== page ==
See http://en.swpat.org/wiki/GPLv2_and_patents

Red Hat's dynamic kernel patching project

Posted Mar 7, 2014 21:23 UTC (Fri) by jhhaller (subscriber, #56103) [Link]

If I remember, from the time before Oracle bought ksplice, the patents were mostly related to how the patches were generated, not how they were applied.

The patch installation mechanisms have much pre-existing art. The 5ESS telephone switching system used online patching of a Unix kernel and shared libraries since the early 1980s, and there were earlier non-Unix predecessors which had similar functionality.

Red Hat's dynamic kernel patching project

Posted Mar 4, 2014 17:21 UTC (Tue) by dave_malcolm (guest, #15013) [Link]

Has kgraft actually been released yet? All I see is a blog post that announces a plan to "release in March":
https://www.suse.com/communities/conversations/kgraft-liv...

(disclosure: I work for RH, though not on the kernel)

Red Hat's dynamic kernel patching project

Posted Mar 4, 2014 19:51 UTC (Tue) by cyperpunks (subscriber, #39406) [Link]

Why did not RH buy ksplice in the first place? Has ksplice any users?

Red Hat's dynamic kernel patching project

Posted Mar 5, 2014 1:20 UTC (Wed) by jpoimboe (subscriber, #23893) [Link]

Josh from the kpatch team here. Just wanted to respond to a few of the common questions we're getting.

Ksplice is apparently no longer GPL. The last source code release was in July 2011 when Oracle acquired them, and I think the code was already out of date at that time.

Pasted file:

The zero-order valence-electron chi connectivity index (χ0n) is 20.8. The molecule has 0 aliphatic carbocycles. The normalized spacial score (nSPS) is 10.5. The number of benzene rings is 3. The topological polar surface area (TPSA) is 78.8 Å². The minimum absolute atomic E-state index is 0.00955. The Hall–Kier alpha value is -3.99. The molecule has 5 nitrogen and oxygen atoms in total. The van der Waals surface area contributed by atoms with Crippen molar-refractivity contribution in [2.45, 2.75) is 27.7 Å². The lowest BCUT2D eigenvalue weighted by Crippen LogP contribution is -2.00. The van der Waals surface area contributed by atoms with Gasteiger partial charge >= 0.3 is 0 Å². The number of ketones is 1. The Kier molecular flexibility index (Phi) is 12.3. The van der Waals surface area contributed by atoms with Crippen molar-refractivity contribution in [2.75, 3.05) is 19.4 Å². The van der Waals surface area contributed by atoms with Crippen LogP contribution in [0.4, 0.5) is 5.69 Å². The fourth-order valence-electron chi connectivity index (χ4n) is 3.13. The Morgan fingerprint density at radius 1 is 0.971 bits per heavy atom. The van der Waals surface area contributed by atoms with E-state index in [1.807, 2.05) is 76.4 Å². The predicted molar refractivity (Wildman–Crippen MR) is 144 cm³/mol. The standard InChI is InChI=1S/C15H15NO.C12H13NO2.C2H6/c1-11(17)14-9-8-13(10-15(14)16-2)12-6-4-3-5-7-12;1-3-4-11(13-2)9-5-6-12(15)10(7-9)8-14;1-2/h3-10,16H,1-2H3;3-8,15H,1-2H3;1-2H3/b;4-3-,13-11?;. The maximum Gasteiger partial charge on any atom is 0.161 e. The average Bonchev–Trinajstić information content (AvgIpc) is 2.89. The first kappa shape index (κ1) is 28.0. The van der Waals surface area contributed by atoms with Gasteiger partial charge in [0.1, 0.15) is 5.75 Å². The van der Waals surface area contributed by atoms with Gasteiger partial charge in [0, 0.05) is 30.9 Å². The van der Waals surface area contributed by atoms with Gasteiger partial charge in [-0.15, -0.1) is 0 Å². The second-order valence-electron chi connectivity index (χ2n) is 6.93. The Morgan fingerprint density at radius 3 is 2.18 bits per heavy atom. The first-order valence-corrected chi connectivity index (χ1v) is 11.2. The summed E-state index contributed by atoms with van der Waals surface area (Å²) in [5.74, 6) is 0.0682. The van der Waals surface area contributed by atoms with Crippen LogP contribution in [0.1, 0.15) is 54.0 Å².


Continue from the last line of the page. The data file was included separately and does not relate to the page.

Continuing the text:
kpatch and kGraft are completely separate projects. We've been working on kpatch on and off for quite a while, and didn't know about kGraft until it was announced on SUSE's blog.

We don't know yet what all the differences are between kpatch and kGraft, but we hope to work together with the kGraft team to find a common solution for upstream kernel support.

Red Hat's dynamic kernel patching project

Posted Mar 5, 2014 1:31 UTC (Wed) by jpoimboe (subscriber, #23893) [Link]

Also, there are no plans to deliver live kernel hot patches for RHEL at this point. We still have a lot of work to do before kpatch could be considered ready for production.

Red Hat's dynamic kernel patching project

Posted Mar 5, 2014 17:24 UTC (Wed) by Baylink (guest, #755) [Link]

Do you have one sentence for us on what security provisions something like this has, and how hard it is to leave out if an admin decides those provisions aren't sufficiently secure for them?

Red Hat's dynamic kernel patching project

Posted Mar 5, 2014 17:38 UTC (Wed) by jpoimboe (subscriber, #23893) [Link]

The hot patches are loaded in kernel modules, so a user must have the CAP_SYS_MODULE capability (which typically means root access) to apply them.

Also, the plan is to define a "hot patch" kernel taint flag, which would be set when a hot patch is loaded.

Linux Collaboration Summit

Posted Mar 5, 2014 9:54 UTC (Wed) by Lennie (guest, #49641) [Link]

Linda Wang said the RedHat developers will be at the Linux Collaboration Summit:

https://www.youtube.com/watch?v=xJmD3TfJEO4

I hope the Suse developers will be there too.

Red Hat's dynamic kernel patching project

Posted Mar 20, 2014 18:48 UTC (Thu) by dev (guest, #34359) [Link]

Our partner, CloudLinux has recently released a similar service in production - KernelCare, http://kernelcare.com. Seems to be a hot topic!